Veteran public radio producer and manager Benjamin K. Roe has been named Managing Director of WGBH’s Classical Services. In this role, Roe will guide the overall strategy for 99.5 All Classical services, including programming, live performances and special events.
Roe joins WGBH after serving as the general manager of WDAV Radio in Davidson, North Carolina, since 2008, and his extensive experience with NPR dates back to 1982 with WUMB and WBUR in Boston, where he was one of the early producers of Car Talk. From there, he moved into NPR’s Cultural Programming division, serving in a variety of roles including Director of Music and Music Initiatives from 2002 to 2007.
Marita Rivero, WGBH Vice President and General Manager for Radio and Television said, “When we acquired 99.5 more than a year ago, our mission was to preserve and develop classical music in this region. Ben will certainly be an asset to WGBH, as we strive to provide the best possible classical services and continue to enhance the listener experience.”
An accomplished producer, Roe earned a Grammy Award in 1998 for a recording of Benjamin Britten’s War Requiem by the Washington Chorus and is also a recipient of the Chairman’s Medal from the National Endowment for the Arts, a George Foster Peabody and ASCAP-Deems Taylor Award for NPR’s Performance Today and the National Medal of the Arts for NPR Cultural Programming.
Arts leaders around Boston applauded the appointment of Roe, including Marie-Hélène Bernard, Executive Director and CEO of the Handel and Haydn Society, who said, “Ben Roe brings a wealth of experience in radio broadcasting, true intelligence to programming and a passion for classical music.”
Rob Hayes, Assistant Vice President for External Affairs at the Berklee College of Music, said, "Ben Roe is one of the most astute broadcasters in the United States. He has a true, 20,000-foot view of the relationships between music, radio, and the web -- probably as good as there is -- and a legacy of seminal public radio programs he's helped to create. A city of smart people, with best-of-category producers of culture, just got a new friend and champion. I am thrilled that Ben is coming to WGBH.”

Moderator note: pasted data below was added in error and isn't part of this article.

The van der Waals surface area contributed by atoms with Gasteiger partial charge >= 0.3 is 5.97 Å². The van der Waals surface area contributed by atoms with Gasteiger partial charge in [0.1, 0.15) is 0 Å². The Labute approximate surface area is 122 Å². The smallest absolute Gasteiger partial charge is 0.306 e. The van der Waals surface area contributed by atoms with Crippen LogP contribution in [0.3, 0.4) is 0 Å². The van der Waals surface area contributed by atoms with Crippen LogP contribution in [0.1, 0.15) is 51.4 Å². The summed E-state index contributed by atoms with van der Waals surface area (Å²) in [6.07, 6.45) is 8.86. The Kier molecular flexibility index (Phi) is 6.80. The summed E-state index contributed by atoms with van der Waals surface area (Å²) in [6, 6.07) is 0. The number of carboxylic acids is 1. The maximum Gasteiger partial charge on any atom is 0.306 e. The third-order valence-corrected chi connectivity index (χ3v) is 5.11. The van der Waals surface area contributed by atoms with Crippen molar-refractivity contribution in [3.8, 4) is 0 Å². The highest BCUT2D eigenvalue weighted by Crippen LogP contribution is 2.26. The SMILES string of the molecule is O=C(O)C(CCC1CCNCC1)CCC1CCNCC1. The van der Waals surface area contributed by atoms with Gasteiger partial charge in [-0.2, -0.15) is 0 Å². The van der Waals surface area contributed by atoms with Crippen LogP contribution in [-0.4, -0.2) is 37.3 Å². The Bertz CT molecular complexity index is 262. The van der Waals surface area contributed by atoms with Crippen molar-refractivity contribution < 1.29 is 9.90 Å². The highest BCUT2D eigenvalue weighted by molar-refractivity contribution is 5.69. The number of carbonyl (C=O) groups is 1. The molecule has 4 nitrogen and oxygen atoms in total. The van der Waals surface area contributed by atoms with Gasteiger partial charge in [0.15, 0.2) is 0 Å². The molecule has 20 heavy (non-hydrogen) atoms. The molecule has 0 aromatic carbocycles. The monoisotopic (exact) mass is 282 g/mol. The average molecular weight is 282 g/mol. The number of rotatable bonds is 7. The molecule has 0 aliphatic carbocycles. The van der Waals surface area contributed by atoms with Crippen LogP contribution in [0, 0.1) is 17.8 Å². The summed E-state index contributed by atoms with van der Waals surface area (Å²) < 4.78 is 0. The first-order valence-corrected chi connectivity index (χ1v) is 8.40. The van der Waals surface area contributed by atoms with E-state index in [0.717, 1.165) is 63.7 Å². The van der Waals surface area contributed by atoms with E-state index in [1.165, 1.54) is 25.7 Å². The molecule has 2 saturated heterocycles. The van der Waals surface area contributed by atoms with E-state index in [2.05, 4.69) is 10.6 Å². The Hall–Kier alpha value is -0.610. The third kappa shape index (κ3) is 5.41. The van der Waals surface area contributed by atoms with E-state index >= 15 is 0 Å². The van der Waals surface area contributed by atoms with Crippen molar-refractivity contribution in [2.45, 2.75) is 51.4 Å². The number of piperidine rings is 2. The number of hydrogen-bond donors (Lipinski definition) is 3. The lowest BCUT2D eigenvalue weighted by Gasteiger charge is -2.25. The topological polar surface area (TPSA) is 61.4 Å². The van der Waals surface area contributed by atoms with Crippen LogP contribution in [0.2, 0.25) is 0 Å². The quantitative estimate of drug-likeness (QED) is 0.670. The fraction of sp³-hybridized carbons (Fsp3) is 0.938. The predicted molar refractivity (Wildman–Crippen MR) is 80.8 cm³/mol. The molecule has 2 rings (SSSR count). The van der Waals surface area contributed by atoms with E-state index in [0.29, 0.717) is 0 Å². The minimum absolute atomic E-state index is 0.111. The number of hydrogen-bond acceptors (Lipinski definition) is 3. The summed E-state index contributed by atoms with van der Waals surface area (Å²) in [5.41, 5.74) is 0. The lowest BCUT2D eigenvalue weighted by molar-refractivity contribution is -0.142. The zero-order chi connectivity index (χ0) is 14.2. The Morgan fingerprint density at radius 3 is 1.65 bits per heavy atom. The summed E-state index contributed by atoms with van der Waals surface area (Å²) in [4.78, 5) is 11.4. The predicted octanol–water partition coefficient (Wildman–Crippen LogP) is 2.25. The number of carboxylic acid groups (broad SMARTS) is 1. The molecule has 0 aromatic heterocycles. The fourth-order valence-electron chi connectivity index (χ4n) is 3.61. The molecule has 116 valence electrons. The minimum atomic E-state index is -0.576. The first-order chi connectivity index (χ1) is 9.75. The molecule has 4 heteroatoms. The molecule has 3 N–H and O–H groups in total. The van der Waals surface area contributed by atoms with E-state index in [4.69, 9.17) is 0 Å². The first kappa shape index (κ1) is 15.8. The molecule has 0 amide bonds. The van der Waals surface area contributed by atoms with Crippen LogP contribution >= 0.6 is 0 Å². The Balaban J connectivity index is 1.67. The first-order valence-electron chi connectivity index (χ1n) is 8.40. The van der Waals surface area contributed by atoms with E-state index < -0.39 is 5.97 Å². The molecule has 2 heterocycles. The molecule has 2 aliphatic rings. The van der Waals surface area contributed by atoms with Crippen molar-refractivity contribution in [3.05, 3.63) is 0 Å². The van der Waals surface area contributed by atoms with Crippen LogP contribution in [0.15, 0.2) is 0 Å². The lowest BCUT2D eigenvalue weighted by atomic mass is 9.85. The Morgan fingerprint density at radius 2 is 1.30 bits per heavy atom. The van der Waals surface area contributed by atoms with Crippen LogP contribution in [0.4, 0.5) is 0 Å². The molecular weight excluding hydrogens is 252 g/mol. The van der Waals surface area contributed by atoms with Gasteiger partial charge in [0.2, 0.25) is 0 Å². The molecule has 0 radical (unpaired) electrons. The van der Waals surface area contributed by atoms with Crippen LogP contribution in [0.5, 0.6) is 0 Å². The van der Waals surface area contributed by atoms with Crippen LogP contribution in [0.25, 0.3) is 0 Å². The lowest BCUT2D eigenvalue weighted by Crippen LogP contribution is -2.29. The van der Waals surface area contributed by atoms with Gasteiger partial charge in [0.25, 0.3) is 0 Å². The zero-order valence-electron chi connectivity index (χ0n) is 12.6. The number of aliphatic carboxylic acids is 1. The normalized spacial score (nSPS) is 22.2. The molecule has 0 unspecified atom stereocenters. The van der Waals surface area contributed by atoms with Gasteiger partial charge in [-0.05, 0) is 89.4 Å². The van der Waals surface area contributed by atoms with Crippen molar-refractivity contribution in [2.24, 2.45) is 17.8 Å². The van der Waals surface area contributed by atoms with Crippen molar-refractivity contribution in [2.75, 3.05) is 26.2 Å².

Gerald Slavet and Jennifer Hurley-Wales, co-CEOs of From the Top, said, “We have known Ben for years and are thrilled to see him come back to Boston. We worked closely with him when he was at NPR and his insight and advice have been most valuable over the years. We look forward to collaborating with him in his new capacity at 99.5, as we work together to keep the classical music scene vibrant here in Boston.”
And Mark Volpe, Boston Symphony Orchestra Managing Director, said, “WGBH is incredibly fortunate to have Ben Roe join the team at 99.5 All Classical. Many of us at the BSO have enjoyed working closely with Ben on such NPR broadcasts as the opening of Ozawa Hall at Tanglewood, the Symphony Hall Centennial Celebration, and a James Levine-led performance of Mahler’s Symphony of a Thousand - the maestro’s first concert as BSO music director. Ben’s creative spirit and unquestionable professionalism, along with his uncanny ability to find workable solutions to tough challenges, are just a few of his impressive qualities. We look forward to collaborating with Ben on the BSO’s broadcast presence on 99.5.”
As a thank you for our WGBH and WGBY members, take 20% off the ticket price for December 22, 2010 Holiday Pops concerts!